Le Monde wondered about this subject: “Will the bodies of the hanged be buried in a secret place or disposed of in water?” The Allied Control Authority issued a recommendation which was to cremate the bodies and to scatter the ashes. In Nuremberg the eleven bodies were therefore loaded onto two lorries, which were led away by an escort of jeeps at around 4 am. Waiting journalists ran after them. According to different versions, the corpses were taken either to Munich cemetery or to Dachau and apparently cremated in the “terrible ovens that had claimed so many lives.” The ashes were gathered up and secretly thrown in the Isar river. The choice of incineration does not relate to any kind of fundamental taboo, since “the culture of cremation” had widely increased in Germany between 1914 (when one per cent of the population had recourse to this technique) and 1935 (ten per cent). However—and the rumour which claimed that the corpses had been burnt at Dachau proves this—in the immediate post-war period when the news about the extermination camps, the gas chambers, and the crematoriums was officially revealed, this modus operandi had the mighty symbolic power of totally eliminating the corpse of the condemned. This must not be overstated though. Karl Hermann Frank and Kurt Daluege were buried in unmarked graves in Ďáblice cemetery in Prague. In the end, this situation resembles that of the cemeteries for the guillotined and the common graves of the classical period.
The main point lies perhaps in the justification advanced for this total disappearance of the bodies and the scattering of the ashes. All the authors and actors agree. “The very last thing the Allies wanted was to provide a grave for reverent pilgrimages by unrepentant Nazis.” Göring threatened them with this during the trial. And this is the explanation that recurs time and time again in the literature: the Allies wanted to avoid any material sign which would open up the possibility for regime fanatics to honour the remains. John Woods, the Nuremberg executioner, told of how even before the executions he was offered 2,500 dollars for just one of the ropes used in Nuremberg. He subsequently burnt all the ropes and hoods “so that souvenir hunters would have nothing to regret.” The decision to burn the bodies was only taken a short time beforehand, however: a week before the execution, burial was still being considered. But the Allied Control Council had raised the threat of either pilgrimages by the faithful or the possibility of the bodies being exhumed, as in the case of Mussolini. This appraisal, although based on a simple supposition, chimed with the “dead hero cult” that existed within Nazism. In fact, those who died in the Bier Hall putsch were commemorated by the Nazis every 9 November during the Weimar Republic and the Third Reich, during days of national celebrations. Those members of the SA [Sturmabteilung, assault platoon] who were killed by communists at the beginning of the 1930s became the focus of a veritable cult (especially Horst Wessel); more generally speaking, the Nazi system was organized around a true death cult. It is therefore highly probable that if the remains of top-ranking Nazi officials had been buried somewhere, they would have become a destination for mass pilgrimages, just like Mussolini’s tomb today. This fear of a killers’ cult did not take into consideration, however, the potential charisma of the slayers in question: the inherent link between living political bodies and their physical remains was not investigated and it was posited that all Nazis who had held power should also be the focus of a ritual and so consequently they should disappear.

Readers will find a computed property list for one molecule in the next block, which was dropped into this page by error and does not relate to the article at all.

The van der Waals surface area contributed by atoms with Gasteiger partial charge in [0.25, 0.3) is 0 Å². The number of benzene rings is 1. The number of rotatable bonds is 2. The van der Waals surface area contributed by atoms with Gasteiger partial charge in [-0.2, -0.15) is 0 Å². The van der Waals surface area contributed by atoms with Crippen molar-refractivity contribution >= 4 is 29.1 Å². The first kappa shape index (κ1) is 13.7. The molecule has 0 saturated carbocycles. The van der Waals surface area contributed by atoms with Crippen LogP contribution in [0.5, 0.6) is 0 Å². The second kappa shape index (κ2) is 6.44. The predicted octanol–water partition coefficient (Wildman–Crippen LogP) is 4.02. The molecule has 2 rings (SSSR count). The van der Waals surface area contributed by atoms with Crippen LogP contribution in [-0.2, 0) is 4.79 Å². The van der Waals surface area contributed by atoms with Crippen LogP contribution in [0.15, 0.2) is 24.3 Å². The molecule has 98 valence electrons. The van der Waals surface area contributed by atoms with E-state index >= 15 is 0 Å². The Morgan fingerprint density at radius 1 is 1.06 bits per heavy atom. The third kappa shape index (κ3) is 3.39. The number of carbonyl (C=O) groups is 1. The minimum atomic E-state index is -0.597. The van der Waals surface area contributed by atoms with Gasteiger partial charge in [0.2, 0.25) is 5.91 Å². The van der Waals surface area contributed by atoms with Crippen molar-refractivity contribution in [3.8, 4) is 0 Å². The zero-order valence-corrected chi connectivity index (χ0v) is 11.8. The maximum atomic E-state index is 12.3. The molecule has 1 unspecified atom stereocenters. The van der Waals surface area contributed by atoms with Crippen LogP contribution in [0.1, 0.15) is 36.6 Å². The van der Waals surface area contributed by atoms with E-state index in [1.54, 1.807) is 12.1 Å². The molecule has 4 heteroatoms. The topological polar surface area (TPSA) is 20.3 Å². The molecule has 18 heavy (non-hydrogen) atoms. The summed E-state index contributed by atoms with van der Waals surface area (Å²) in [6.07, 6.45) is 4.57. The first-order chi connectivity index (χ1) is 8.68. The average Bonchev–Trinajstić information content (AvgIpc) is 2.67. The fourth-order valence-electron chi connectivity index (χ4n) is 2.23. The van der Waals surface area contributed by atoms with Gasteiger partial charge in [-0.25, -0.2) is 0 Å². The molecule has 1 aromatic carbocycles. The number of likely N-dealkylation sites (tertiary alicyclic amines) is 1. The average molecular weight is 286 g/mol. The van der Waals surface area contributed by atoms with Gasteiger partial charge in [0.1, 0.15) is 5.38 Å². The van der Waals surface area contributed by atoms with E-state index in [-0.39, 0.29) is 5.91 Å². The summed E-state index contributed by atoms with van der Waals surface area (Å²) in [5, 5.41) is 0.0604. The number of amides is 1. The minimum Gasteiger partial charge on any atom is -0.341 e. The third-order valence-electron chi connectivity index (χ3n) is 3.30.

Conclusion: The Risks of Virtualization
This total destruction of the bodies, a symbol of “the political life of corpses,” nevertheless contains a risk, just like the publicity surrounding the executions. If public execution can turn murderers into martyrs, the total disappearance of their remains opens the way to virtualization and to doubt. In fact, of the twelve condemned to death at Nuremberg, one of them, Martin Bormann, had been condemned in his absence for the plain and simple reason that he had not been caught. Different authorities searched for his body for years and the story hit the headlines during the 1960s and 1970s. When his body was scientifically identified, the myth became even stronger than the reality: it was said that it was not the right corpse, that the scientific results were false and that his survival was still plausible. Without the physical evidence of a body the threat of a cult changed into a different kind of menace: that of “ghosts” which, in the true sense of the word, continue to haunt the collective imagination. The flood of publications about Bormann bears witness to this. The questions about Hitler’s body are another example: the remains of his body were only discovered and formally identified in the 1970s and rumours about his possible survival had spread rapidly and have never really faded away. The Nuremberg authorities avoided this obstacle through the power of pictures, such as the medico-legal photos, which proved the reality of the deaths.
Burning the bodies of butchers and in so doing denying them that implicit right to a burial that they themselves had refused to millions of people might therefore have had a counterproductive effect. But on the whole, the arrangements chosen seem to have been efficient: they avoided a collective cult surrounding those who had put Europe to fire and the sword.
The executions and the publicity surrounding them followed the new authorities’ aim of consolidation. Did these occasions constitute, as was the case in the classical period, an occasion for the condemned to express their remorse before the crowd just before they died in order to atone for their crimes? Nothing is less certain. The judgements and the executions were the occasion for most of the Nazi officials to show their total lack of remorse by denouncing the “trial by the winners.” Abjuration did not take place. As judged by Hannah Arendt, in the face of the scale of the exterminations carried out, no measure could ever really be adequate.